Why Priscilla Chan wants to turn inmates into coders

Priscilla Chan wants to teach inmates to code

Priscilla Chan wants to turn inmates into coders. The founder of the Chan Zuckerberg Initiative and wife of Facebook CEO Mark Zuckerberg believes it's not only possible, but that tech companies would be willing to hire felons.

Chan took "CBS This Morning" co-host Norah O'Donnell inside a prison in McLoud, Oklahoma – a state that's been called the prison capital of the world because of its incarceration rates – where she is helping create opportunities for female inmates with an innovative computer-coding program.

"I was just talking to a woman in the classroom and she's been incarcerated for 17 years and she is ready to return to her community and wants to contribute. And she knows that the industry and the world has moved forward. And we need to be giving people who are incarcerated the cutting-edge skills,' Chan said. 

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Priscilla Chan CBS News

Chan is helping to bring those cutting-edge skills to 18 women at Mabel Bassett Correctional Center, the largest female prison in Oklahoma with over 1,200 inmates – 85 percent of whom are mothers. Through the Last Mile Program, women will learn computer coding languages like HTML and JavaScript – without internet access.
 
"It's phenomenal what they're able to achieve … But I think it just speaks to how dedicated they are to actually learning the skills," Chan said.

She believes tech companies will be open to hiring felons who are motivated and have the right skills. Chan realized technology could help unlock opportunities for others when she and her husband visited The Last Mile's coding program at San Quentin prison in 2015.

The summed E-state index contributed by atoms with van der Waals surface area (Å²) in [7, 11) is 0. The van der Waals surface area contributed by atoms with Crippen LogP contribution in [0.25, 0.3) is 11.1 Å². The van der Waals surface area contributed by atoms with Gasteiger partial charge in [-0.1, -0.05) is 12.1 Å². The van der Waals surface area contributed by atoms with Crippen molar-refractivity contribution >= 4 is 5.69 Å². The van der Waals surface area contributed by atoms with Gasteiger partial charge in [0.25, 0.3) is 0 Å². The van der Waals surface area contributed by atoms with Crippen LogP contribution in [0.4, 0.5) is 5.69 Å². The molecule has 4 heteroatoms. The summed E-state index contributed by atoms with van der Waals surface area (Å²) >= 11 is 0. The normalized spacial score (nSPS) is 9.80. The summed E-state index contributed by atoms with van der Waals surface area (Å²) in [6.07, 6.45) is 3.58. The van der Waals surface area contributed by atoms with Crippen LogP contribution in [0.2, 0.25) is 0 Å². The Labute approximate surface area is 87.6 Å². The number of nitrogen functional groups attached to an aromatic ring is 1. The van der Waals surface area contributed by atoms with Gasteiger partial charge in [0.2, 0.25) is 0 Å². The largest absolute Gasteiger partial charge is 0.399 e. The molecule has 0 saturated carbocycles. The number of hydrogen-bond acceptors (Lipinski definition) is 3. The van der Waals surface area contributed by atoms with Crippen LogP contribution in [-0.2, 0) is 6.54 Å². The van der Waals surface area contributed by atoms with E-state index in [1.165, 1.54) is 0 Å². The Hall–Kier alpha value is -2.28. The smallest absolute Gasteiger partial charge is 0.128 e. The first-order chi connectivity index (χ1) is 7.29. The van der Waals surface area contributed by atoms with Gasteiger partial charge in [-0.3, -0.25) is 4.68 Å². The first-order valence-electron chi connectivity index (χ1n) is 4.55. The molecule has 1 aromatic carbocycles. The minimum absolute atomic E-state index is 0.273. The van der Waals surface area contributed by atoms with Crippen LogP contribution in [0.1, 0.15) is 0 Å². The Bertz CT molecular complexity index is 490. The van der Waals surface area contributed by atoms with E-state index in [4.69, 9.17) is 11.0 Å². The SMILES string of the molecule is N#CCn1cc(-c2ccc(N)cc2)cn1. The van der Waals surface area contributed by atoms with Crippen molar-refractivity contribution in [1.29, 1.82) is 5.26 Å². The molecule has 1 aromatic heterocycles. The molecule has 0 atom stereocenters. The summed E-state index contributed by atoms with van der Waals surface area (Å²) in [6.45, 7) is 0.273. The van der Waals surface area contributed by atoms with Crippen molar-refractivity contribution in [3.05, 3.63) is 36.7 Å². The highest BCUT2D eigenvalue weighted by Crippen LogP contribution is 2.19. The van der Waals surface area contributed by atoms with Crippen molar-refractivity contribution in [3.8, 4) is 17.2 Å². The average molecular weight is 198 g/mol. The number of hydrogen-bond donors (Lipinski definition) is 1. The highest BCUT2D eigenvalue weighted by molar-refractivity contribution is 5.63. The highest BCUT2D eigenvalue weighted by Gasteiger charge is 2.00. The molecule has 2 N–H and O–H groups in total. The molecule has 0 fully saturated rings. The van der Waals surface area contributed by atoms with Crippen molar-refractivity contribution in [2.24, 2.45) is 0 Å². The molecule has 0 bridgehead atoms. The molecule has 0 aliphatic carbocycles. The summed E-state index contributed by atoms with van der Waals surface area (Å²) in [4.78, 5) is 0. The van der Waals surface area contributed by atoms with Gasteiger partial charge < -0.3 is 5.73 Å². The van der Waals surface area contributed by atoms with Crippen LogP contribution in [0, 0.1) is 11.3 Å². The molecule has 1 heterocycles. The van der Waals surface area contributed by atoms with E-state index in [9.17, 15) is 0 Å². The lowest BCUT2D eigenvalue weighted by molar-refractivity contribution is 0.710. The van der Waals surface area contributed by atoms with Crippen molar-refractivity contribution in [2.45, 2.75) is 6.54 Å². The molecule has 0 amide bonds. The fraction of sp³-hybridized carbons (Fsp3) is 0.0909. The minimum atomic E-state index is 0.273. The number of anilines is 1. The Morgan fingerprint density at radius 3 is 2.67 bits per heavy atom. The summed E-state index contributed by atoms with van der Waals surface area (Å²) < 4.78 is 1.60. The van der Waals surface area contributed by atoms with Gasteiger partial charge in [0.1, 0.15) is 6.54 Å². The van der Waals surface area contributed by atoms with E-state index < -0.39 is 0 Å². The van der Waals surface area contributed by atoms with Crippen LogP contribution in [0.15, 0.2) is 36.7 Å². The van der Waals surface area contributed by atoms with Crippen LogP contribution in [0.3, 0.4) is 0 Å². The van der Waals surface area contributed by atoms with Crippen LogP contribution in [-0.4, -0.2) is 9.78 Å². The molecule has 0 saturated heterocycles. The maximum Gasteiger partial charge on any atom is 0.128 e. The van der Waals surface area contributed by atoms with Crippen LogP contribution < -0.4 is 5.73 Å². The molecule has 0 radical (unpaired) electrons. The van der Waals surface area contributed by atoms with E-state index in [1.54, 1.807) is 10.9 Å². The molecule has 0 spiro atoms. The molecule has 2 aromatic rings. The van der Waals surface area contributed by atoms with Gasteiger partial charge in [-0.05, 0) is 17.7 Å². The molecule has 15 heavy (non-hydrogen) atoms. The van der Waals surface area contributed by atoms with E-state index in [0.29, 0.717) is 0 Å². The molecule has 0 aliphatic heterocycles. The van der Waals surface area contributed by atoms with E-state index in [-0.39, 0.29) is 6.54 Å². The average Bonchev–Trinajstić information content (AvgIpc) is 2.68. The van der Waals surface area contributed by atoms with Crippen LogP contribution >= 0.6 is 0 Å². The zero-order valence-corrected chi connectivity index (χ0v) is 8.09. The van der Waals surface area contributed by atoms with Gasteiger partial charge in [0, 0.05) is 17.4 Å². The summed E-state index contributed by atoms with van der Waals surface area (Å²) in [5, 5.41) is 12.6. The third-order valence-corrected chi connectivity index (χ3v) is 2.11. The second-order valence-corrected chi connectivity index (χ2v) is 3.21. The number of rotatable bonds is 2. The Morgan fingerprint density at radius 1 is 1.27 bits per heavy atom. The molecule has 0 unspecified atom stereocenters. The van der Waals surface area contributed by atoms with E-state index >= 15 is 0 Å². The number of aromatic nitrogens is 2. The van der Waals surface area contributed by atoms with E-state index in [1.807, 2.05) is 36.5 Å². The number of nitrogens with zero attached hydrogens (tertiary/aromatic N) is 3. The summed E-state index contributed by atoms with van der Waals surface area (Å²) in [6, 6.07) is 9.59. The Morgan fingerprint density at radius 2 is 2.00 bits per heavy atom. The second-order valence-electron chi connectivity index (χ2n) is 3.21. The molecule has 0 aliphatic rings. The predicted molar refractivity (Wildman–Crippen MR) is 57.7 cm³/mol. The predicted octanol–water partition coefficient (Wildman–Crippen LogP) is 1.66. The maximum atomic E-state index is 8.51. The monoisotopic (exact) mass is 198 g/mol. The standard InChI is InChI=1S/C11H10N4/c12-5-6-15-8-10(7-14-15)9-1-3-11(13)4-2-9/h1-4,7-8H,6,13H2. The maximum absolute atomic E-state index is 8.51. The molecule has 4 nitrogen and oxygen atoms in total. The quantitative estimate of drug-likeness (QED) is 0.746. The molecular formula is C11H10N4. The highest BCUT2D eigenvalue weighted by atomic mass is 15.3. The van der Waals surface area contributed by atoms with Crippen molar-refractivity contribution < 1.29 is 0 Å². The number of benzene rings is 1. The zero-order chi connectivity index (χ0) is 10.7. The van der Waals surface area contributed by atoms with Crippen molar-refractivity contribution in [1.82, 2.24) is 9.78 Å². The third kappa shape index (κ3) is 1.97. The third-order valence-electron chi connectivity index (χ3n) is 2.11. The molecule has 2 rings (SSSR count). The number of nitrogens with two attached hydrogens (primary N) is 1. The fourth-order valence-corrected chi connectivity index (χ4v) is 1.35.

"Seventy percent of individuals who are incarcerated will come back. But if you give vocational training, it goes down to 30 percent … in the Last Mile program, it is zero percent," Chan said.  
 
Inside the Oklahoma prison, we met Toc'quianna Culver, who dropped out of school at age 13, had her first child at 15 and was in prison by the age of 34. In the 12 years she has spent behind bars, she's gotten her GED and is now a college senior majoring in business. She said she holds a 3.9 GPA and is about two-and-a-half years from freedom. Culver is determined to not make the same mistake that got her put in prison.

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Toc'quianna Culver   CBS News

"Literally, wrong place, wrong time, wrong people. I was separated from my husband, was going through some things, and I got involved with another guy that was not the right type of guy … drugs, drinking, and I was at a place where I shouldn't have been with him, and someone ended up dying. And thank God, it wasn't by my hands, but I was still there," said Culver, who was convicted of second degree murder. "I want people to know that it's time to stop defining each individual with the mistakes that they make … Because if you are taught better, you do better and a mistake does not make you a monster. We are worth redemption. And, we can be redeemed. We can redeem ourselves."
 
If Culver graduates, she will join the nearly 500 inmates across four states who have completed the yearlong course to become software engineers.

"There are so many jobs that need to be filled today and so I think there's an incredible appetite for people with the right training to do the right job … One in two individuals have a family member or someone in their lives that is involved in our prison system," Chan said.

To those who argue that someone who has been convicted of second-degree murder doesn't deserve a second chance, Chan would say, "I think we have to be aware that all those women in the classroom and everyone who leaves prison has served their time."

"Each one of those women is a mother, is a family member and, as Bryan Stevenson says, more than the worst thing that they've ever done."